The easy way to do this is to use Zeit's Open Graph Image as a Service program. You can fork and deploy their code on Zeit, which gets you a nicely designed and fast customizable serverless service complete with a preview UI! The result then gets cached, so your serverless bills don't break the bank.

The program basically uses Puppeteer and Chromium to compose images and text in HTML, CSS, and JavaScript, and serves the screenshot:

https://og-image.now.sh/Five%20Ways%20to%20add%20%60og%3Aimage%60s%20to%20your%20JAMstack%20site.png?theme=light&md=1&fontSize=100px&images=https%3A%2F%2Fassets.zeit.co%2Fimage%2Fupload%2Ffront%2Fassets%2Fdesign%2Fnextjs-black-logo.svg

This is a wonderfully creative way to handle this problem and it works great for the Zeit properties. I would certainly recommend this for projects already using Zeit and Next.js. (As you'll see, the next two solutions are really just basic variations on this one.)

The extremely dynamic capability of this service is wonderful, but most of the time you just need a good enough image, at one or a few sizes, at the right aspect ratios (2:1), and don't mind trading off a little less dynamism for smaller API surface area...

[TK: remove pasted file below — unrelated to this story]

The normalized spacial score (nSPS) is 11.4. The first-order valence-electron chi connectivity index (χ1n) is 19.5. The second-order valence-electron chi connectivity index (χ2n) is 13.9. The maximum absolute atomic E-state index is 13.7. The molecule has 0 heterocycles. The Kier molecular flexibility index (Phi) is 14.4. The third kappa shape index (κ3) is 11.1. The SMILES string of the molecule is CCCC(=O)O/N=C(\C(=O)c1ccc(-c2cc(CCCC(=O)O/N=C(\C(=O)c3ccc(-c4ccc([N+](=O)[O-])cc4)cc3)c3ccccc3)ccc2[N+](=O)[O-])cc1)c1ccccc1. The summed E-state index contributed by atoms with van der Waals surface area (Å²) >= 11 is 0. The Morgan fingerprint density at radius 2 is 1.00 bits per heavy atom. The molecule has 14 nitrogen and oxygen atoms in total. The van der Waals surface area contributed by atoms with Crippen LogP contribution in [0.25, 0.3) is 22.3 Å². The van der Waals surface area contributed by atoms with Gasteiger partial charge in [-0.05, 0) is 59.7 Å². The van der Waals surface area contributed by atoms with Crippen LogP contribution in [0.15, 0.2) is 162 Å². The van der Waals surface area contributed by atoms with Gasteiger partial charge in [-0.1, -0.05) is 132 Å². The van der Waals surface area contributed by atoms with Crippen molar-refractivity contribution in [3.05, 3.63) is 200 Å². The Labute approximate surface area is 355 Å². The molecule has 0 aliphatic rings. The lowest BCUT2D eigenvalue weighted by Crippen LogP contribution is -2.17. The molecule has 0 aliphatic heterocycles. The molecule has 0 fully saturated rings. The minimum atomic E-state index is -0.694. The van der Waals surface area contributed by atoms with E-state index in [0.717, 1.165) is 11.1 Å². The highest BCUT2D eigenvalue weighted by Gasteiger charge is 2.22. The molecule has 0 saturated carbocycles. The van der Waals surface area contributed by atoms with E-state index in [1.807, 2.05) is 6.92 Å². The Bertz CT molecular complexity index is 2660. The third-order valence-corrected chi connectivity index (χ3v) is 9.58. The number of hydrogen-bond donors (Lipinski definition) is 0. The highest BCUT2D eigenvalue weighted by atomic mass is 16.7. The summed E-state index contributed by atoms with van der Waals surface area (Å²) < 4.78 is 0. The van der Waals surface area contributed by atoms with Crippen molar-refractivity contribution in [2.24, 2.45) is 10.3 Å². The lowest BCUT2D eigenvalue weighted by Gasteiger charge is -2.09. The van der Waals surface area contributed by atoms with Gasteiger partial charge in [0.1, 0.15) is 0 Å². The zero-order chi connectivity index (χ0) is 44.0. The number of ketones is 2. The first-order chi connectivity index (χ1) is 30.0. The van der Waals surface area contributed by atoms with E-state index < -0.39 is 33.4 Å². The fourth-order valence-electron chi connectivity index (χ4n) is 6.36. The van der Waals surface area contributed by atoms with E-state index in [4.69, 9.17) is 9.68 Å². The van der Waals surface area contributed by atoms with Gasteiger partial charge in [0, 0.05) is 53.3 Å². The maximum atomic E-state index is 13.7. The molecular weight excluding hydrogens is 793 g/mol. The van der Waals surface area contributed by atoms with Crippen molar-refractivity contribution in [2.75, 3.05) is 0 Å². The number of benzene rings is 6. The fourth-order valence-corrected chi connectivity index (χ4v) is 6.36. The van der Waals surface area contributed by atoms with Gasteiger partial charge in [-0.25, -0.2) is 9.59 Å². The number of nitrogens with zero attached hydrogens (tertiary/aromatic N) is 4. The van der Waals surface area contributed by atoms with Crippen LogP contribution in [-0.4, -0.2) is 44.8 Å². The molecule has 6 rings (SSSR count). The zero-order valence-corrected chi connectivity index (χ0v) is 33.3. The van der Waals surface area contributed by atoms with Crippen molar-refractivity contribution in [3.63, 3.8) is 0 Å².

Pregenerate On Build

Many static site generators like Gatsby do their image processing at build time, which makes it easy to stick this image generation step in at that point. When you serve a pregenerated image file, there just isn't any security concern and it can be cheaper and faster, as well as more tech agnostic as it doesn't require a running server and api setup! (This is the core idea of JAMstack.)

Andrew Ingram wrote a fantastic summary of his approach for his beautiful, stylized cards:

https://andrewingram.net/static/874c81bf4a98cc1d237b91edb547bc65/3d60d/social-example.png

It's really worth a read! In particular, note the coda that much of this functionality can be had with the gatsby-remark-social-cards plugin.